Richard (Drew) Marcantonio and Kristina Hook
Hook and Marcantonio’s research suggests that eastern Ukraine, an area now facing its fifth year of war, has “heightened potential for a severe ecological disaster.” The war in eastern Ukraine has left two million people displaced, 11,000 individuals confirmed dead, and has led to widespread environmental destruction affecting air, soil, and water quality.
Perhaps most urgent is the flooding of inter-connected landmines across the contact line separating the Ukrainian government controlled side and an area controlled by Russian-supported separatists. The flooding opens the door to the possibility of water poisoning and the spread of radioactive contamination.
Hook and Marcantonio drew on scientific data from the Ukrainian Ministry of Ecology and Natural Resources, as well as interviews with academics, government officials, journalists, and other key individuals, to paint the picture of the rapidly deteriorating conditions in the “Donbas” region.
“It is in the interest of the Ukrainian government, the Russian-backed separatists, and the Russian government to begin to confront the strategic implications of this environmental disaster, which is likely to spread across the Ukrainian-Russian national boundary,” they wrote.
George Lopez, Rev. Theodore M. Hesburgh, C.S.C., Professor Emeritus of Peace Studies and chair of the Bulletin’s Board of Directors from 1998-2003, emphasized the importance of Hook and Marcantonio’s research being published at this time and in this particular outlet.
“For the past decade, The Bulletin of the Atomic Scientists has led policy journals in publishing groundbreaking research on the dangers of climate change, as well as its relationship to violent conflict,” said Lopez. “In their important article, Hook and Marcantonio help to advance understandings of the complex, interactive nature of environmental decay, governmental mismanagement, and violent conflict.”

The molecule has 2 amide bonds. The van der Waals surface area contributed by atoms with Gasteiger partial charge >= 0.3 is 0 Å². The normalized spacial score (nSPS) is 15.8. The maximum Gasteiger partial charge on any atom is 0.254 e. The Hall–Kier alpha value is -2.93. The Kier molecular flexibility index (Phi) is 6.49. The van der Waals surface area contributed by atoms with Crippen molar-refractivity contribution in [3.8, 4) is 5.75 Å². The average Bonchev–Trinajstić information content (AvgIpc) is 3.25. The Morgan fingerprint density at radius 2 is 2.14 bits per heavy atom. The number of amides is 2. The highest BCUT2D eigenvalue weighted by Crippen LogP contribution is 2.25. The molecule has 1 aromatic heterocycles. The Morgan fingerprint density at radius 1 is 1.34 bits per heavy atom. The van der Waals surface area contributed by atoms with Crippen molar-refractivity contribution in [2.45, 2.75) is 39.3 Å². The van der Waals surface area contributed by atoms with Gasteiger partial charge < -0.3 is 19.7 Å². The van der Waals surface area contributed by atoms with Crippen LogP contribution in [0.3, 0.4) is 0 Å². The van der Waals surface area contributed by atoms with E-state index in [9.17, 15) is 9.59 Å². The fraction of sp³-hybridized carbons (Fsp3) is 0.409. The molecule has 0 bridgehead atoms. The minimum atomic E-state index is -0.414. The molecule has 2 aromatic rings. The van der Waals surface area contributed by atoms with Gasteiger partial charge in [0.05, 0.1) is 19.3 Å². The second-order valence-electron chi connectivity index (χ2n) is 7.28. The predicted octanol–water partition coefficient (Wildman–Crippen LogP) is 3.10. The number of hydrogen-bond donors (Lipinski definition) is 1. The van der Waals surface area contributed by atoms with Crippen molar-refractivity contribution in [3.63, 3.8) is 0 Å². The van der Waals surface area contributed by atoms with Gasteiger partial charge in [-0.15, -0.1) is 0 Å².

Hook has been conducting field research in Ukraine for the past year examining examine the causes and legacy of the 1930s Holodomor mass atrocities.
“We’re glad that the Bulletin is highlighting this topic through our work, as this environmental crisis is an under-studied issue in an under-reported war between Ukraine and Russian-backed separatists,” she said. “…The accumulating environmental risks may leave a legacy of human devastation lasting well beyond the still-unforeseen end of active warfare.”
Marcantonio’s research focuses on the global interplay between conflict and climate change, and he sees the Bulletin of the Atomic Scientists as an important venue for publishing this research, especially given the journal’s management of the Doomsday clock which tracks the likelihood of “human-made global catastrophes.”
“Other than the threat of nuclear weapons, climate change and other forms of environmental degradation — exactly the type of global impacts we highlight in the article — are the primary driver moving the clock toward doom. By publishing our work here, we are directly informing the Doomsday clock which, for a large readership, serves as a key indicator of concern and direction.”
Hook and Marcantonio are both doctoral affiliates of the Kellogg Institute for International Studies, as well.
Originally published at kroc.nd.edu.